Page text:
Where “meaning” or “meaningfulness” is what makes things valuable, purposeful, or worth doing, consider the connection between meaning and time: we typically judge what is worthwhile according to what is worth our while. Ideally, the existential ‘worth’ appropriately corresponds to the temporal ‘while’ it took to achieve it. Hence, we say we ‘waste our time,’ while we do things not worth doing.
Now suppose naturalism is true. Life is finite and death is final. The moments that together constitute my life are the only moments I will have. Every passing breath brings me closer to the annihilation of my self. Thus, naturalists would seem to have a stronger impetus to make more worth their while than theists, because wasted time is literally wasted life. So, in an ironic turning of the tables, the naturalist could argue life is more meaningful given naturalism than theism: Does anyone have more motivation to “make the most out of every moment” than the naturalist? As a naturalist, would there be anything more foolish than choosing to not make the most out of every moment of my life?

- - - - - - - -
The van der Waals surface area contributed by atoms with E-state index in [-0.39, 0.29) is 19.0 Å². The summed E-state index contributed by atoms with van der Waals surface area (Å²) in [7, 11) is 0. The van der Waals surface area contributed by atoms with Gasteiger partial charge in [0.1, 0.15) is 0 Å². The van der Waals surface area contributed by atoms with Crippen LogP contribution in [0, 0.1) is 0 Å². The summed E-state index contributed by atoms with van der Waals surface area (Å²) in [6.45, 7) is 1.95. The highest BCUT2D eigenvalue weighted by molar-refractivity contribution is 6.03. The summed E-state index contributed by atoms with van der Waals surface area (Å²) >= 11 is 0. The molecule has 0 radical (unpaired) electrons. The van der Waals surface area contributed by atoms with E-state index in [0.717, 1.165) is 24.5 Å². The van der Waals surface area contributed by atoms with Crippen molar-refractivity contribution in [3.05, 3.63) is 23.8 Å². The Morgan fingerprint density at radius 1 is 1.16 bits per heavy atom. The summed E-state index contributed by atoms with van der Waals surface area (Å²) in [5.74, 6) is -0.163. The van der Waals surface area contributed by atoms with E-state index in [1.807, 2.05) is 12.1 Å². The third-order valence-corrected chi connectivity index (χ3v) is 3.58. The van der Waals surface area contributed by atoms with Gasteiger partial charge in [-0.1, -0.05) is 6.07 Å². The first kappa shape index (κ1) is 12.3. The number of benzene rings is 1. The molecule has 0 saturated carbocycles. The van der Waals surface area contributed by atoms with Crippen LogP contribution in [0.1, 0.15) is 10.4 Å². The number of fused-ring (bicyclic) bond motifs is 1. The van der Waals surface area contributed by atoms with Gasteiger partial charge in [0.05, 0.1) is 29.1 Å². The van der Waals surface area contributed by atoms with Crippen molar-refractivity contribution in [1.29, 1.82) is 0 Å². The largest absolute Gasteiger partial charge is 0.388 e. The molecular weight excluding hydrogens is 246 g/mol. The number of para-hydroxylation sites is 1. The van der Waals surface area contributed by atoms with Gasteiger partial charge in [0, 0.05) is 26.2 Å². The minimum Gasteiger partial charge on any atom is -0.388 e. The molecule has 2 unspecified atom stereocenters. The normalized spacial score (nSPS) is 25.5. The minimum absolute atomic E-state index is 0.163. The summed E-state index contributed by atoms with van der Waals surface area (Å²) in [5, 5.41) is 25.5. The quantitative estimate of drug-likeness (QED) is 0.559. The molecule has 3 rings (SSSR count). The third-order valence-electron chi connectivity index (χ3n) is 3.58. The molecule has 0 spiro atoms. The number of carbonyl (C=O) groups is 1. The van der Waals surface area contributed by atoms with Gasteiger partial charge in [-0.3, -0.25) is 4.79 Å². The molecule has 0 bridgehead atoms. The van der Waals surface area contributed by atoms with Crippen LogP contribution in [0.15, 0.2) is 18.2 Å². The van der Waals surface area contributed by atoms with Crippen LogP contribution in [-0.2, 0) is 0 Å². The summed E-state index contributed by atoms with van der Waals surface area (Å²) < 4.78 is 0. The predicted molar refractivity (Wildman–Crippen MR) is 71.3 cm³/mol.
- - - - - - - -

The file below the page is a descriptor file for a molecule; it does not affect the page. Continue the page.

But granting this is so, it’s almost as if each moment of life is so pregnant with meaning that it would be impossible to fully grab. The worth could never appropriately correspond to the while because nothing seems worth as much as the while. The value of my time will always exceed the value of anything I could be spending my time doing. Suppose there is something worth my while; namely, whatever is the most I could be getting out of any moment. If I’m not making the most out of this moment, I’m wasting my life. But how can I ever be sure I’m making the most out of the moment? Isn’t there always the possibility that there’s something else I could be “getting more out of”? But don’t think about it, because time’s a’wastin’! The anxiety is liable to produce despair. It an ironic re-turning of the tables, too much meaning might result in meaninglessness.